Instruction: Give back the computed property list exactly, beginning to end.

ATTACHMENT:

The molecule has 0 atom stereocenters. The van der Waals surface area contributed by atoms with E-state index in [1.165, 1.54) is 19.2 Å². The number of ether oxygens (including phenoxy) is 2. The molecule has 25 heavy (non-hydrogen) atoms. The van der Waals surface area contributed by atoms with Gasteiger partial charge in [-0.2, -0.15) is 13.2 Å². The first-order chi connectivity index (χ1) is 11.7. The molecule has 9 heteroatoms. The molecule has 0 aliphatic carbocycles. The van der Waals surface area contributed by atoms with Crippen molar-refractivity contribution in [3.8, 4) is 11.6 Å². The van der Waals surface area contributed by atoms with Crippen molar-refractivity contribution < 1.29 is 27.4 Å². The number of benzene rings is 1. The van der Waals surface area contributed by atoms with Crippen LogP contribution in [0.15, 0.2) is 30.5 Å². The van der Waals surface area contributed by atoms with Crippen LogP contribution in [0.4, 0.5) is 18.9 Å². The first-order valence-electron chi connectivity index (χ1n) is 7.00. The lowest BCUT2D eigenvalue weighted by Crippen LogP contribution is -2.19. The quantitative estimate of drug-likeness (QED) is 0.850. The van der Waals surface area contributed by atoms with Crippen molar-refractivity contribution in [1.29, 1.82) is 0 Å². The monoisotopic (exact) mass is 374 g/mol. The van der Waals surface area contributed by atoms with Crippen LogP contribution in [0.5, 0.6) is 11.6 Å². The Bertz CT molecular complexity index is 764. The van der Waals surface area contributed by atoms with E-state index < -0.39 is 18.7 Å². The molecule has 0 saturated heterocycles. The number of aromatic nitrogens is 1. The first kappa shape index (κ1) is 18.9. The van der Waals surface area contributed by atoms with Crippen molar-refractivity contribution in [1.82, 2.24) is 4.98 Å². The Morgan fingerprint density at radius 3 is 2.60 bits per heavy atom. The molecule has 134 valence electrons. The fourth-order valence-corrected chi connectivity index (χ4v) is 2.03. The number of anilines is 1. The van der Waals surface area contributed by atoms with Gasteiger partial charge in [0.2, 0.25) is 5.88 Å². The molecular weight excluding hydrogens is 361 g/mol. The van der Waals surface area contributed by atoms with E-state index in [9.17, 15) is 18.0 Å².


The molecule has 0 atom stereocenters. The van der Waals surface area contributed by atoms with E-state index in [1.165, 1.54) is 19.2 Å². The number of ether oxygens (including phenoxy) is 2. The molecule has 25 heavy (non-hydrogen) atoms. The van der Waals surface area contributed by atoms with Gasteiger partial charge in [-0.2, -0.15) is 13.2 Å². The first-order chi connectivity index (χ1) is 11.7. The molecule has 9 heteroatoms. The molecule has 0 aliphatic carbocycles. The van der Waals surface area contributed by atoms with Crippen molar-refractivity contribution in [3.8, 4) is 11.6 Å². The van der Waals surface area contributed by atoms with Crippen molar-refractivity contribution < 1.29 is 27.4 Å². The number of benzene rings is 1. The van der Waals surface area contributed by atoms with Crippen LogP contribution in [0.15, 0.2) is 30.5 Å². The van der Waals surface area contributed by atoms with Crippen LogP contribution in [0.4, 0.5) is 18.9 Å². The first-order valence-electron chi connectivity index (χ1n) is 7.00. The lowest BCUT2D eigenvalue weighted by Crippen LogP contribution is -2.19. The quantitative estimate of drug-likeness (QED) is 0.850. The van der Waals surface area contributed by atoms with Crippen molar-refractivity contribution in [1.29, 1.82) is 0 Å². The monoisotopic (exact) mass is 374 g/mol. The van der Waals surface area contributed by atoms with Crippen LogP contribution in [0.5, 0.6) is 11.6 Å². The Bertz CT molecular complexity index is 764. The van der Waals surface area contributed by atoms with E-state index < -0.39 is 18.7 Å². The molecule has 0 saturated heterocycles. The number of aromatic nitrogens is 1. The first kappa shape index (κ1) is 18.9. The van der Waals surface area contributed by atoms with Crippen molar-refractivity contribution in [1.82, 2.24) is 4.98 Å². The Morgan fingerprint density at radius 3 is 2.60 bits per heavy atom. The molecule has 134 valence electrons. The fourth-order valence-corrected chi connectivity index (χ4v) is 2.03. The number of anilines is 1. The van der Waals surface area contributed by atoms with Gasteiger partial charge in [0.2, 0.25) is 5.88 Å². The molecular weight excluding hydrogens is 361 g/mol. The van der Waals surface area contributed by atoms with E-state index in [9.17, 15) is 18.0 Å².